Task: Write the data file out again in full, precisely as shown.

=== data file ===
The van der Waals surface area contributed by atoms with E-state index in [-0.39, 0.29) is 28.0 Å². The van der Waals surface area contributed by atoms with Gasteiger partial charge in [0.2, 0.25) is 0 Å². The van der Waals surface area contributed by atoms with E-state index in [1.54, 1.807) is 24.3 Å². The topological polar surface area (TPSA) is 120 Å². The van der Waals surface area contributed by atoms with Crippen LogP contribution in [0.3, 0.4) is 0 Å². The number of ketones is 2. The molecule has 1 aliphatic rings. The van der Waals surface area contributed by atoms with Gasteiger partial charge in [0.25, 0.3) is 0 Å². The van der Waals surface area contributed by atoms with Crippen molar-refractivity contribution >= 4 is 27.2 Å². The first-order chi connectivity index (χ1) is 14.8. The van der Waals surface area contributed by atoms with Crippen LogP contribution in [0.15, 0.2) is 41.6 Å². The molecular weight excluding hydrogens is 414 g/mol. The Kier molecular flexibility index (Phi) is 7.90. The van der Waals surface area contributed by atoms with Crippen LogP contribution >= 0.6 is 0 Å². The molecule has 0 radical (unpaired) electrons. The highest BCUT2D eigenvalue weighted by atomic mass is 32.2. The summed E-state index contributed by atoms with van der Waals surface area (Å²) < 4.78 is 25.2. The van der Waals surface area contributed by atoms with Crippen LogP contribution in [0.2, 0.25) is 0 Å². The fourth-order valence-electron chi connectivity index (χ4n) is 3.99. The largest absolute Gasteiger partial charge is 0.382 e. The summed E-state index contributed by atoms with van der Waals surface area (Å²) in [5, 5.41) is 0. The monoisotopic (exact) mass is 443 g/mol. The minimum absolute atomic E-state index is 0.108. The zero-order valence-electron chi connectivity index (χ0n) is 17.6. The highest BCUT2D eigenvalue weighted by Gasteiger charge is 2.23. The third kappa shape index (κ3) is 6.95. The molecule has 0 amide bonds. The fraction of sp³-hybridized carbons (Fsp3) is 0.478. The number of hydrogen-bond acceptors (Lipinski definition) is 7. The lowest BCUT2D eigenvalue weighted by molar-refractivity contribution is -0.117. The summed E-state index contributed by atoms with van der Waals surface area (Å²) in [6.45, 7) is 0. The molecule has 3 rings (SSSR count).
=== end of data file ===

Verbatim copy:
The van der Waals surface area contributed by atoms with E-state index in [-0.39, 0.29) is 28.0 Å². The van der Waals surface area contributed by atoms with Gasteiger partial charge in [0.2, 0.25) is 0 Å². The van der Waals surface area contributed by atoms with E-state index in [1.54, 1.807) is 24.3 Å². The topological polar surface area (TPSA) is 120 Å². The van der Waals surface area contributed by atoms with Crippen LogP contribution in [0.3, 0.4) is 0 Å². The number of ketones is 2. The molecule has 1 aliphatic rings. The van der Waals surface area contributed by atoms with Gasteiger partial charge in [0.25, 0.3) is 0 Å². The van der Waals surface area contributed by atoms with Crippen molar-refractivity contribution >= 4 is 27.2 Å². The first-order chi connectivity index (χ1) is 14.8. The van der Waals surface area contributed by atoms with Crippen LogP contribution in [0.15, 0.2) is 41.6 Å². The molecular weight excluding hydrogens is 414 g/mol. The Kier molecular flexibility index (Phi) is 7.90. The van der Waals surface area contributed by atoms with Crippen LogP contribution >= 0.6 is 0 Å². The molecule has 0 radical (unpaired) electrons. The highest BCUT2D eigenvalue weighted by atomic mass is 32.2. The summed E-state index contributed by atoms with van der Waals surface area (Å²) < 4.78 is 25.2. The van der Waals surface area contributed by atoms with Crippen LogP contribution in [0.2, 0.25) is 0 Å². The fourth-order valence-electron chi connectivity index (χ4n) is 3.99. The largest absolute Gasteiger partial charge is 0.382 e. The summed E-state index contributed by atoms with van der Waals surface area (Å²) in [5, 5.41) is 0. The monoisotopic (exact) mass is 443 g/mol. The minimum absolute atomic E-state index is 0.108. The zero-order valence-electron chi connectivity index (χ0n) is 17.6. The highest BCUT2D eigenvalue weighted by Gasteiger charge is 2.23. The third kappa shape index (κ3) is 6.95. The molecule has 0 amide bonds. The fraction of sp³-hybridized carbons (Fsp3) is 0.478. The number of hydrogen-bond acceptors (Lipinski definition) is 7. The lowest BCUT2D eigenvalue weighted by molar-refractivity contribution is -0.117. The summed E-state index contributed by atoms with van der Waals surface area (Å²) in [6.45, 7) is 0. The molecule has 3 rings (SSSR count).